‘Open for business’: but at what cost to public health?

It is manifestly unfair that, while people are expected to maintain social distancing rules in small places and where only a few people gather such as shops, or even Mass large gatherings such as parties and festas continue being given the green light

News of a spike in COVID-19 cases over the weekend mostly in connection with a hotel party attended by over 300 people the previous week; but also featuring a small number of imported cases should serve as a stark reminder that the dangers of this global pandemic, while apparently in decline, are still far from over.  

The 14 new cases registered on Saturday once again take Malta’s active cases back up to double digits: effectively, this means we are back at the same figures experienced in early April... i.e., before a sudden, even higher spike of 52 cases in a single day.  

There is, however, a significant difference: in early April, the health regulations imposed by the authorities in March were still in full force. Today, restrictions on mass gatherings have been lifted; as has the closure of the airport and harbours.  

On the positive side, the number of new cases is not particularly high by previous standards; and as past experience has already taught us, what counts is not so much the size of the individual spike, but the all-important ‘R-factor’: i.e., the rate at which infection spreads within the community, which remains relatively low.  

As such, one does have to be cautious when interpreting the figures, in the interests of avoiding any unnecessary panic or anxiety.  

All the same, however: it is not ’alarmist’ to argue that we must be just as vigilant against and ready for a second wave today, as we were at the height of the first onset of the pandemic.  

And yet with the exception of the country’s health authorities, which are taking the matter with the utmost seriousness this does not seem to be the case right now.  

On the contrary: while other countries facing a resurgence seem to be backtracking on their own decisions to ease measures, Prime Minister Robert Abela insisted last Sunday that we are ‘open for business’, and will remain ‘open for business’... just minutes before Health Minister Chris Fearne hinted that restrictions may have to be re-imposed.  

This is, to a degree, understandable. Even the health authorities themselves have conceded, the answer to a possible health emergency cannot be to shut down the economy completely: for the simple reason that, under those circumstances, the cure may prove more harmful than the disease.  

There is, however, a difference between ‘balancing health with the needs of the economy’... and disregarding the former entirely, in favour of the latter. 
From this perspective, government would be wise to heed the warnings of so many medical associations and health professionals, who have united to “strongly and publicly call on the government to revoke all permits for mass events.”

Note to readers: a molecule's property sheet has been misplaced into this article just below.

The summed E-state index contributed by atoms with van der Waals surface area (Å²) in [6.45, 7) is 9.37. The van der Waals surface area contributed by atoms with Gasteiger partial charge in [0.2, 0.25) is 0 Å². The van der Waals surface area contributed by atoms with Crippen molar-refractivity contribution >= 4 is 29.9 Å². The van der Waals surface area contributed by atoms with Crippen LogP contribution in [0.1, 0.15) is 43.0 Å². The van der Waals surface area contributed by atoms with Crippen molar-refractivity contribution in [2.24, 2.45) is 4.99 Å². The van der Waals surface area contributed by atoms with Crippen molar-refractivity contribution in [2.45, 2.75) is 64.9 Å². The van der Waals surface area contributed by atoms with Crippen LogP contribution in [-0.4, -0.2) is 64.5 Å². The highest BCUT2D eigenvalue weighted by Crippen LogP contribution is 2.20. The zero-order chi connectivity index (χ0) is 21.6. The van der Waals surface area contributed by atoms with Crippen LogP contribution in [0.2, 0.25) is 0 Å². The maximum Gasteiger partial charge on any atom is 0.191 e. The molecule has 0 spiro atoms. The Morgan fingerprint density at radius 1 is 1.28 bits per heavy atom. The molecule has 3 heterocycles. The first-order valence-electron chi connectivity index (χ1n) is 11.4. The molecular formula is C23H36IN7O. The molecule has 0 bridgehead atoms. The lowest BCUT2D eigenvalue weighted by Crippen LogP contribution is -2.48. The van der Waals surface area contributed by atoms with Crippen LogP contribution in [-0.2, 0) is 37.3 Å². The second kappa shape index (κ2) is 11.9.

The health professionals noted with “grave concern” the recent spike in COVID cases, resulting in part from the organisation of mass events.  

“In the weeks to come there are several such events planned, that will bring together tens of thousands of revellers, in a context where mitigation measures are difficult to implement,” the associations said.  

But apart from the immediate health considerations, there are also questions of basic social justice at stake. In the absence of any mandatory measures, it how falls to individuals and organisations to decide whether or not to restrict their own activities to avoid further spread of the virus.  

The Radisson hotel, for instance, has commendably cancelled future repetitions of last weekend’s ‘Takeover’ parties; while other establishments have similarly placed imposed restrictions on their own planned mass-gatherings.  

But this also creates an automatic non-level playing field, whereby other entities may seek to capitalise on the situation by seeking to fill the entertainment void themselves.  

There have even been (admittedly few) voices within the entertainment argument arguing in favour of a ‘free-for-all’ approach: as though fears of renewed cases were somehow ‘exaggerated’, when compared to the importance of party-organisers going about their business as usual.  

On top of parties and live concerts, we have to also factor in other events where large groups of people tend to mingle in public, with little 
in the way of health precautions: for instances, festas, processions and other forms of street celebrations.  

It is manifestly unfair that, while people are expected to maintain social distancing rules in small places and where only a few people gather such as shops, or even Mass large gatherings such as parties and festas continue being given the green light.  

If nothing else, it makes it that much harder to resist the notion that while government pays lip service to health considerations the business lobbies, as usual, prove too powerful to refuse.